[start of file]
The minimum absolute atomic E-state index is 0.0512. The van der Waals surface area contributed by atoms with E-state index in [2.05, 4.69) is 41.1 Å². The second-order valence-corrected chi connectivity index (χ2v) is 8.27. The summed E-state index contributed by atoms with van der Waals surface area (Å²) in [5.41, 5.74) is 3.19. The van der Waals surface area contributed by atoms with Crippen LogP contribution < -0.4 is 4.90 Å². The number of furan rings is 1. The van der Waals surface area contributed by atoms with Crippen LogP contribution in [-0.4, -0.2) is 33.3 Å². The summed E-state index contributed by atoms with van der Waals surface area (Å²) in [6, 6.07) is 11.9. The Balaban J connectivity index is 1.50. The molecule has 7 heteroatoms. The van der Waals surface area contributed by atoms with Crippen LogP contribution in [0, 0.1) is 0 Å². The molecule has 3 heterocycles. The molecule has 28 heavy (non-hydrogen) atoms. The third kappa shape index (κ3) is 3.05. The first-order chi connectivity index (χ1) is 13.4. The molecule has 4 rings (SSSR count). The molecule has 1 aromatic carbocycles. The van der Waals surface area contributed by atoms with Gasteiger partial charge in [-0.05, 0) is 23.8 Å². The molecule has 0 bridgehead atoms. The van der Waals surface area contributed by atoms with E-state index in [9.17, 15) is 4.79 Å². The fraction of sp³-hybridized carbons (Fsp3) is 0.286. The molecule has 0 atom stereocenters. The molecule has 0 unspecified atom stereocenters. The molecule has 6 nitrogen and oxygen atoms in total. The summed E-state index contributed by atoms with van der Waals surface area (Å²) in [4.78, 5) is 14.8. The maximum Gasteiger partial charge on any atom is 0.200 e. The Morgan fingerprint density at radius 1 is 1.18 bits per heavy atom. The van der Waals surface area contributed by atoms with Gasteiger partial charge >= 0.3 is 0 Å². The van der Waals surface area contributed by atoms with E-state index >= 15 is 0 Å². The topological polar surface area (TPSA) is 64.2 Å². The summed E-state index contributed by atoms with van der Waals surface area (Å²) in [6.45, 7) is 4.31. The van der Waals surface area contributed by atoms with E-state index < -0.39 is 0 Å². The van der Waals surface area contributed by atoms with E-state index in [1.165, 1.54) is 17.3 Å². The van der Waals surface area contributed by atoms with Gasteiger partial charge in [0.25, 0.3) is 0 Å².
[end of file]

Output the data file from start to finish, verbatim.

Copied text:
The minimum absolute atomic E-state index is 0.0512. The van der Waals surface area contributed by atoms with E-state index in [2.05, 4.69) is 41.1 Å². The second-order valence-corrected chi connectivity index (χ2v) is 8.27. The summed E-state index contributed by atoms with van der Waals surface area (Å²) in [5.41, 5.74) is 3.19. The van der Waals surface area contributed by atoms with Crippen LogP contribution < -0.4 is 4.90 Å². The number of furan rings is 1. The van der Waals surface area contributed by atoms with Crippen LogP contribution in [-0.4, -0.2) is 33.3 Å². The summed E-state index contributed by atoms with van der Waals surface area (Å²) in [6, 6.07) is 11.9. The Balaban J connectivity index is 1.50. The molecule has 7 heteroatoms. The van der Waals surface area contributed by atoms with Crippen LogP contribution in [0, 0.1) is 0 Å². The molecule has 3 heterocycles. The molecule has 28 heavy (non-hydrogen) atoms. The third kappa shape index (κ3) is 3.05. The first-order chi connectivity index (χ1) is 13.4. The molecule has 4 rings (SSSR count). The molecule has 1 aromatic carbocycles. The van der Waals surface area contributed by atoms with Gasteiger partial charge in [-0.05, 0) is 23.8 Å². The molecule has 0 bridgehead atoms. The van der Waals surface area contributed by atoms with E-state index in [9.17, 15) is 4.79 Å². The fraction of sp³-hybridized carbons (Fsp3) is 0.286. The molecule has 0 atom stereocenters. The molecule has 0 unspecified atom stereocenters. The molecule has 6 nitrogen and oxygen atoms in total. The summed E-state index contributed by atoms with van der Waals surface area (Å²) in [4.78, 5) is 14.8. The maximum Gasteiger partial charge on any atom is 0.200 e. The Morgan fingerprint density at radius 1 is 1.18 bits per heavy atom. The van der Waals surface area contributed by atoms with Gasteiger partial charge >= 0.3 is 0 Å². The van der Waals surface area contributed by atoms with E-state index >= 15 is 0 Å². The topological polar surface area (TPSA) is 64.2 Å². The summed E-state index contributed by atoms with van der Waals surface area (Å²) in [6.45, 7) is 4.31. The van der Waals surface area contributed by atoms with E-state index < -0.39 is 0 Å². The van der Waals surface area contributed by atoms with E-state index in [1.165, 1.54) is 17.3 Å². The van der Waals surface area contributed by atoms with Gasteiger partial charge in [0.25, 0.3) is 0 Å².